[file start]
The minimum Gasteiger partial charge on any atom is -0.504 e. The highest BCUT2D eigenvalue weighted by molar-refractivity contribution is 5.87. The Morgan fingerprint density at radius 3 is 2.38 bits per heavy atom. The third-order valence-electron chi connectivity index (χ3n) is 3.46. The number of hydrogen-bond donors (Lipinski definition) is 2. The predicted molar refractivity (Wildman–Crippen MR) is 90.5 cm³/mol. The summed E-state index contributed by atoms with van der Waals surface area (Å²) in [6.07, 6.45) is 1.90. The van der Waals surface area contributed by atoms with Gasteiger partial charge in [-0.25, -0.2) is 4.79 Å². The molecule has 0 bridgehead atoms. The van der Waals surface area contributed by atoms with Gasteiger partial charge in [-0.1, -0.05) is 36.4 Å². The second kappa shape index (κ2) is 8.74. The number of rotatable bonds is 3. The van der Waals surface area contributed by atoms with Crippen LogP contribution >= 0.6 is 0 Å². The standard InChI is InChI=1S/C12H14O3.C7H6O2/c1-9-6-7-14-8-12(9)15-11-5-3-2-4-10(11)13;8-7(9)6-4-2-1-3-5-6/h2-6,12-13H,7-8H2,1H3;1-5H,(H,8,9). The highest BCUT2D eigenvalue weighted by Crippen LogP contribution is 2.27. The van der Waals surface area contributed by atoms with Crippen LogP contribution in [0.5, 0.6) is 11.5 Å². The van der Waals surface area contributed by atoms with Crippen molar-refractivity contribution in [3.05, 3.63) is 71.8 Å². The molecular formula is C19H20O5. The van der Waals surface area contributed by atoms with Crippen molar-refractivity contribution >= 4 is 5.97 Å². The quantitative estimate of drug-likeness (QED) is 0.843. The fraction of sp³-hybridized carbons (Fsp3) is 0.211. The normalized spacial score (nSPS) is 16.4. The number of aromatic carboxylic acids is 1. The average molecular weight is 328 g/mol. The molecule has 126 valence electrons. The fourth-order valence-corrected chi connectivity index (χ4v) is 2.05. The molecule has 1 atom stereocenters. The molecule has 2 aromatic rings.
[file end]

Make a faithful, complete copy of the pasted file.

The minimum Gasteiger partial charge on any atom is -0.504 e. The highest BCUT2D eigenvalue weighted by molar-refractivity contribution is 5.87. The Morgan fingerprint density at radius 3 is 2.38 bits per heavy atom. The third-order valence-electron chi connectivity index (χ3n) is 3.46. The number of hydrogen-bond donors (Lipinski definition) is 2. The predicted molar refractivity (Wildman–Crippen MR) is 90.5 cm³/mol. The summed E-state index contributed by atoms with van der Waals surface area (Å²) in [6.07, 6.45) is 1.90. The van der Waals surface area contributed by atoms with Gasteiger partial charge in [-0.25, -0.2) is 4.79 Å². The molecule has 0 bridgehead atoms. The van der Waals surface area contributed by atoms with Gasteiger partial charge in [-0.1, -0.05) is 36.4 Å². The second kappa shape index (κ2) is 8.74. The number of rotatable bonds is 3. The van der Waals surface area contributed by atoms with Crippen LogP contribution >= 0.6 is 0 Å². The standard InChI is InChI=1S/C12H14O3.C7H6O2/c1-9-6-7-14-8-12(9)15-11-5-3-2-4-10(11)13;8-7(9)6-4-2-1-3-5-6/h2-6,12-13H,7-8H2,1H3;1-5H,(H,8,9). The highest BCUT2D eigenvalue weighted by Crippen LogP contribution is 2.27. The van der Waals surface area contributed by atoms with Crippen LogP contribution in [0.5, 0.6) is 11.5 Å². The van der Waals surface area contributed by atoms with Crippen molar-refractivity contribution in [3.05, 3.63) is 71.8 Å². The molecular formula is C19H20O5. The van der Waals surface area contributed by atoms with Crippen molar-refractivity contribution >= 4 is 5.97 Å². The quantitative estimate of drug-likeness (QED) is 0.843. The fraction of sp³-hybridized carbons (Fsp3) is 0.211. The normalized spacial score (nSPS) is 16.4. The number of aromatic carboxylic acids is 1. The average molecular weight is 328 g/mol. The molecule has 126 valence electrons. The fourth-order valence-corrected chi connectivity index (χ4v) is 2.05. The molecule has 1 atom stereocenters. The molecule has 2 aromatic rings.